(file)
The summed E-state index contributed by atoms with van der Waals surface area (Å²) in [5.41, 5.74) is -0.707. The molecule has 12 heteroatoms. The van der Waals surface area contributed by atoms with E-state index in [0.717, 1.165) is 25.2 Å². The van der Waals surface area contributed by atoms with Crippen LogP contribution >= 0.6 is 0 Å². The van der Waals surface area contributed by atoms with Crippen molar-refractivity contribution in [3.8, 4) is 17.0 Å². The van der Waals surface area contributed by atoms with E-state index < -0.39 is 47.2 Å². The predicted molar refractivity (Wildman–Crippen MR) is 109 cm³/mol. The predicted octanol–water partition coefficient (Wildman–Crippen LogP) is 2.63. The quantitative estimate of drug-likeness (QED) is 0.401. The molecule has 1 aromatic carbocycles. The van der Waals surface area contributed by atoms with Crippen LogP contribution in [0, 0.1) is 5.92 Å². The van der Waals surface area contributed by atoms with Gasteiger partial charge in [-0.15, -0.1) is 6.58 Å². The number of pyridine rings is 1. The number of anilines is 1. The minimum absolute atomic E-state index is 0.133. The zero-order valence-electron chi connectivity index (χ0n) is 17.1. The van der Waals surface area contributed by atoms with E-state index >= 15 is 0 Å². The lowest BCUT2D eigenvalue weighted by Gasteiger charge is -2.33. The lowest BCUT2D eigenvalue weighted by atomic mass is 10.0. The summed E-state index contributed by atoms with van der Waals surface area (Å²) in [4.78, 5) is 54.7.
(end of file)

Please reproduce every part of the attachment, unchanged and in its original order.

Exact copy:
The summed E-state index contributed by atoms with van der Waals surface area (Å²) in [5.41, 5.74) is -0.707. The molecule has 12 heteroatoms. The van der Waals surface area contributed by atoms with E-state index in [0.717, 1.165) is 25.2 Å². The van der Waals surface area contributed by atoms with Crippen LogP contribution >= 0.6 is 0 Å². The van der Waals surface area contributed by atoms with Crippen molar-refractivity contribution in [3.8, 4) is 17.0 Å². The van der Waals surface area contributed by atoms with E-state index < -0.39 is 47.2 Å². The predicted molar refractivity (Wildman–Crippen MR) is 109 cm³/mol. The predicted octanol–water partition coefficient (Wildman–Crippen LogP) is 2.63. The quantitative estimate of drug-likeness (QED) is 0.401. The molecule has 1 aromatic carbocycles. The van der Waals surface area contributed by atoms with Crippen LogP contribution in [0, 0.1) is 5.92 Å². The van der Waals surface area contributed by atoms with Gasteiger partial charge in [-0.15, -0.1) is 6.58 Å². The number of pyridine rings is 1. The number of anilines is 1. The minimum absolute atomic E-state index is 0.133. The zero-order valence-electron chi connectivity index (χ0n) is 17.1. The van der Waals surface area contributed by atoms with E-state index >= 15 is 0 Å². The lowest BCUT2D eigenvalue weighted by Gasteiger charge is -2.33. The lowest BCUT2D eigenvalue weighted by atomic mass is 10.0. The summed E-state index contributed by atoms with van der Waals surface area (Å²) in [4.78, 5) is 54.7.